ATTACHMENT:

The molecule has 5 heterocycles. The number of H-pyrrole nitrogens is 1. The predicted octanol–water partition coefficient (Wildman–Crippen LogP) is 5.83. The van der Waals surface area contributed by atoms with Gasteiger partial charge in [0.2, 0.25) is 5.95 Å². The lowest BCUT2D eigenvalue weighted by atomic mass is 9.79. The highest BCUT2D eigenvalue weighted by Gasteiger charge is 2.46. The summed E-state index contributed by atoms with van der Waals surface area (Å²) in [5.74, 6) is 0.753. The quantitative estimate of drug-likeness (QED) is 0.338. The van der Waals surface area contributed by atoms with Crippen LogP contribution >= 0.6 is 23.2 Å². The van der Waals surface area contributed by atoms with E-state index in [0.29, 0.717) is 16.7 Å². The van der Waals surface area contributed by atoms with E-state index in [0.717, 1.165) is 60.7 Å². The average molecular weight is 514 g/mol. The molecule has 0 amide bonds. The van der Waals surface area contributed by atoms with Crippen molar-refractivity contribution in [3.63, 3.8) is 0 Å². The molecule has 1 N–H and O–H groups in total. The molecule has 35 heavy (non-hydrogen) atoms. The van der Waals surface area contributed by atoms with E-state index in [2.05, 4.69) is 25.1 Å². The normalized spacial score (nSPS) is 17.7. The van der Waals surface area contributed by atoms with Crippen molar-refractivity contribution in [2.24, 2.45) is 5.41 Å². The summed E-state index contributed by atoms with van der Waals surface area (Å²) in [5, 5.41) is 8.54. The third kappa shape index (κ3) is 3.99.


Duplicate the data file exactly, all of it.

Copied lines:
The molecule has 5 heterocycles. The number of H-pyrrole nitrogens is 1. The predicted octanol–water partition coefficient (Wildman–Crippen LogP) is 5.83. The van der Waals surface area contributed by atoms with Gasteiger partial charge in [0.2, 0.25) is 5.95 Å². The lowest BCUT2D eigenvalue weighted by atomic mass is 9.79. The highest BCUT2D eigenvalue weighted by Gasteiger charge is 2.46. The summed E-state index contributed by atoms with van der Waals surface area (Å²) in [5.74, 6) is 0.753. The quantitative estimate of drug-likeness (QED) is 0.338. The van der Waals surface area contributed by atoms with Crippen LogP contribution >= 0.6 is 23.2 Å². The van der Waals surface area contributed by atoms with E-state index in [0.29, 0.717) is 16.7 Å². The van der Waals surface area contributed by atoms with E-state index in [0.717, 1.165) is 60.7 Å². The average molecular weight is 514 g/mol. The molecule has 0 amide bonds. The van der Waals surface area contributed by atoms with Crippen molar-refractivity contribution in [3.63, 3.8) is 0 Å². The molecule has 1 N–H and O–H groups in total. The molecule has 35 heavy (non-hydrogen) atoms. The van der Waals surface area contributed by atoms with E-state index in [2.05, 4.69) is 25.1 Å². The normalized spacial score (nSPS) is 17.7. The van der Waals surface area contributed by atoms with Crippen molar-refractivity contribution in [2.24, 2.45) is 5.41 Å². The summed E-state index contributed by atoms with van der Waals surface area (Å²) in [5, 5.41) is 8.54. The third kappa shape index (κ3) is 3.99.